Your Lordship will judge how easy 'tis to pass any thing upon an University, and how gross flattery the learned will endure. If your Lordship had been in town, and I in the country, I durst not have entertained you with three pages of a letter; but I know they are very ill things which can be tedious to a man who is fourscore miles from Covent-Garden. 'Tis upon this confidence that I dare almost promise to entertain you with a thousand bagatelles every week, and not to be serious in any part of my Letter but that wherein I take leave to call myself your Lordship's

Most obedient servant,





Wednesday Morning, [1682.];

WE have, with much ado, recover'd my younger sonn,' who came home extreamly sick of a violent

to her, may have been in Etherege's thoughts, when he wrote these lines.

The Prologue and Epilogue alluded to, were probably those spoken at Oxford by Mr. Hart, at the representation of the SILENT WOMAN, which are printed in the first volume of Dryden's MISCELLANIES, 8vo. 1684, where they are arranged immediately before another Prologue "spoken at Oxford in 1674.”·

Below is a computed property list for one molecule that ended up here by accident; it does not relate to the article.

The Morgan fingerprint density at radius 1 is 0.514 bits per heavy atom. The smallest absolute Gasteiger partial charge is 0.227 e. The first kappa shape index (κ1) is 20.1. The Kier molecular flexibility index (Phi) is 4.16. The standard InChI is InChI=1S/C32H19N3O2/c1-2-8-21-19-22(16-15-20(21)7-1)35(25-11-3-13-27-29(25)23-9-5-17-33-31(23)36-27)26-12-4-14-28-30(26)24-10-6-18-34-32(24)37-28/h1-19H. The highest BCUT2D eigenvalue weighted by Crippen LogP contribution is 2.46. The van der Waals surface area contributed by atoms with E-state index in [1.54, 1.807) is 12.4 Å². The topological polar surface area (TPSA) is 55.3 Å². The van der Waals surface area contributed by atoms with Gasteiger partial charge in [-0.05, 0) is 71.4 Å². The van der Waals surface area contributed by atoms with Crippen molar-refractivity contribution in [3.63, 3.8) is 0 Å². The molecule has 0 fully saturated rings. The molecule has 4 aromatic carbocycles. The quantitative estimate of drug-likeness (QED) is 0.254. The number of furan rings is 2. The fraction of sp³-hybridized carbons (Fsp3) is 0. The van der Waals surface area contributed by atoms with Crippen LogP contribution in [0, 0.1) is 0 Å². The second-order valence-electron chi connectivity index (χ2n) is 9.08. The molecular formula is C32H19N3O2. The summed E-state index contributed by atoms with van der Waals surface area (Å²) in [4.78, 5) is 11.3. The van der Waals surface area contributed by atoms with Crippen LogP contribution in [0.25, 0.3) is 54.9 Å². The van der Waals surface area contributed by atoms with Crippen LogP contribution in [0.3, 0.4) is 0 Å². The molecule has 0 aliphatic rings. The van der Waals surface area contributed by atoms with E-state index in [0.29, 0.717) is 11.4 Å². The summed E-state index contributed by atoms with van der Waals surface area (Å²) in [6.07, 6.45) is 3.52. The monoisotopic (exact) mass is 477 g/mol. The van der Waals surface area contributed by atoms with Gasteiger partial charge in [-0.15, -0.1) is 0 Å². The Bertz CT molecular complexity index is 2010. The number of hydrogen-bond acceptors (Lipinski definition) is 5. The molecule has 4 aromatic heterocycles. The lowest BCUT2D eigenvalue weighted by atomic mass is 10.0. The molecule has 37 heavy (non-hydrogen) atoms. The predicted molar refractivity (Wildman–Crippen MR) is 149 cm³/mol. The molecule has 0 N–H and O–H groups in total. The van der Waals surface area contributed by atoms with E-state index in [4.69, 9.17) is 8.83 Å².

2 See vol. i. part i. p. 13, n. 9.

John, our author's second son, was admitted, a King's

cold, and, as he thinks him selfe, a chine-cough. The truth is, his constitution is very tender; yet his desire of learning, I hope, will inable him to brush through the college. He is allwayes gratefully acknowledging your fatherly kindnesse to him; and very willing, to his poore power, to do all things which may continue it. I have no more to add, but only to wish the eldest may also deserve some part of your good opinion, for I believe him to be of vertuous and pious inclinations; and for both, I dare assure you, that they can promise to them selves no farther share of my indulgence, then while they carry them selves with that reverence to you, and that honesty to all others, as becomes them. I am, Honour'd Sir,